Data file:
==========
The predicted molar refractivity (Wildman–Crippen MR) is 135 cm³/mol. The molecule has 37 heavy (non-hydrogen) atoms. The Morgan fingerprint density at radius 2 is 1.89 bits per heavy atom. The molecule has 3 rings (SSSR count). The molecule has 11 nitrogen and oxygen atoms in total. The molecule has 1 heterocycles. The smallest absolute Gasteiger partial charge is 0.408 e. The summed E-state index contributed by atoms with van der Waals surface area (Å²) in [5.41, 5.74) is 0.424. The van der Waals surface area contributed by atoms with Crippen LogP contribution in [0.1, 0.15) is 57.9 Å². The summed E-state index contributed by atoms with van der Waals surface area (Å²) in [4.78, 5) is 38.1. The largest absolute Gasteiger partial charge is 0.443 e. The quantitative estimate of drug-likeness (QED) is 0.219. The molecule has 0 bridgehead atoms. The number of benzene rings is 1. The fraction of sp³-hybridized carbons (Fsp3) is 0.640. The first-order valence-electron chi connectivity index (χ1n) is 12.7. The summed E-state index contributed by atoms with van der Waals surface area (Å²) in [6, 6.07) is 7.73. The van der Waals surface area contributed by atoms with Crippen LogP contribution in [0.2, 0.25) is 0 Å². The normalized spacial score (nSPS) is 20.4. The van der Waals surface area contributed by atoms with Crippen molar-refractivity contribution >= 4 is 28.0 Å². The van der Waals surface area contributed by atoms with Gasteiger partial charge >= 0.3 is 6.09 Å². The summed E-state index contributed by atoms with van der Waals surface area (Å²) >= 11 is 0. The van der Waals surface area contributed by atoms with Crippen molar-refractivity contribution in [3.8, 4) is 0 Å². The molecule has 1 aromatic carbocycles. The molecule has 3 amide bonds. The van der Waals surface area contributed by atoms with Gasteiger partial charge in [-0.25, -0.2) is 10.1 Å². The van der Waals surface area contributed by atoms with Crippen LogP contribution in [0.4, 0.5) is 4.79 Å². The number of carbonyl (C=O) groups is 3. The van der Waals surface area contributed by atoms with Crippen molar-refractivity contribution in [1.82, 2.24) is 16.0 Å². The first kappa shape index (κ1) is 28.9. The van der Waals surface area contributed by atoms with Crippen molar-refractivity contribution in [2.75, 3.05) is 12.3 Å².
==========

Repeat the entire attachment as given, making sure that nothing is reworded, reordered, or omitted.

The predicted molar refractivity (Wildman–Crippen MR) is 135 cm³/mol. The molecule has 37 heavy (non-hydrogen) atoms. The Morgan fingerprint density at radius 2 is 1.89 bits per heavy atom. The molecule has 3 rings (SSSR count). The molecule has 11 nitrogen and oxygen atoms in total. The molecule has 1 heterocycles. The smallest absolute Gasteiger partial charge is 0.408 e. The summed E-state index contributed by atoms with van der Waals surface area (Å²) in [5.41, 5.74) is 0.424. The van der Waals surface area contributed by atoms with Crippen LogP contribution in [0.1, 0.15) is 57.9 Å². The summed E-state index contributed by atoms with van der Waals surface area (Å²) in [4.78, 5) is 38.1. The largest absolute Gasteiger partial charge is 0.443 e. The quantitative estimate of drug-likeness (QED) is 0.219. The molecule has 0 bridgehead atoms. The number of benzene rings is 1. The fraction of sp³-hybridized carbons (Fsp3) is 0.640. The first-order valence-electron chi connectivity index (χ1n) is 12.7. The summed E-state index contributed by atoms with van der Waals surface area (Å²) in [6, 6.07) is 7.73. The van der Waals surface area contributed by atoms with Crippen LogP contribution in [0.2, 0.25) is 0 Å². The normalized spacial score (nSPS) is 20.4. The van der Waals surface area contributed by atoms with Crippen molar-refractivity contribution >= 4 is 28.0 Å². The van der Waals surface area contributed by atoms with Gasteiger partial charge >= 0.3 is 6.09 Å². The summed E-state index contributed by atoms with van der Waals surface area (Å²) >= 11 is 0. The van der Waals surface area contributed by atoms with Crippen molar-refractivity contribution in [3.8, 4) is 0 Å². The molecule has 1 aromatic carbocycles. The molecule has 3 amide bonds. The van der Waals surface area contributed by atoms with Gasteiger partial charge in [-0.25, -0.2) is 10.1 Å². The van der Waals surface area contributed by atoms with Crippen LogP contribution in [0.4, 0.5) is 4.79 Å². The number of carbonyl (C=O) groups is 3. The van der Waals surface area contributed by atoms with Crippen molar-refractivity contribution in [1.82, 2.24) is 16.0 Å². The first kappa shape index (κ1) is 28.9. The van der Waals surface area contributed by atoms with Crippen molar-refractivity contribution in [2.75, 3.05) is 12.3 Å².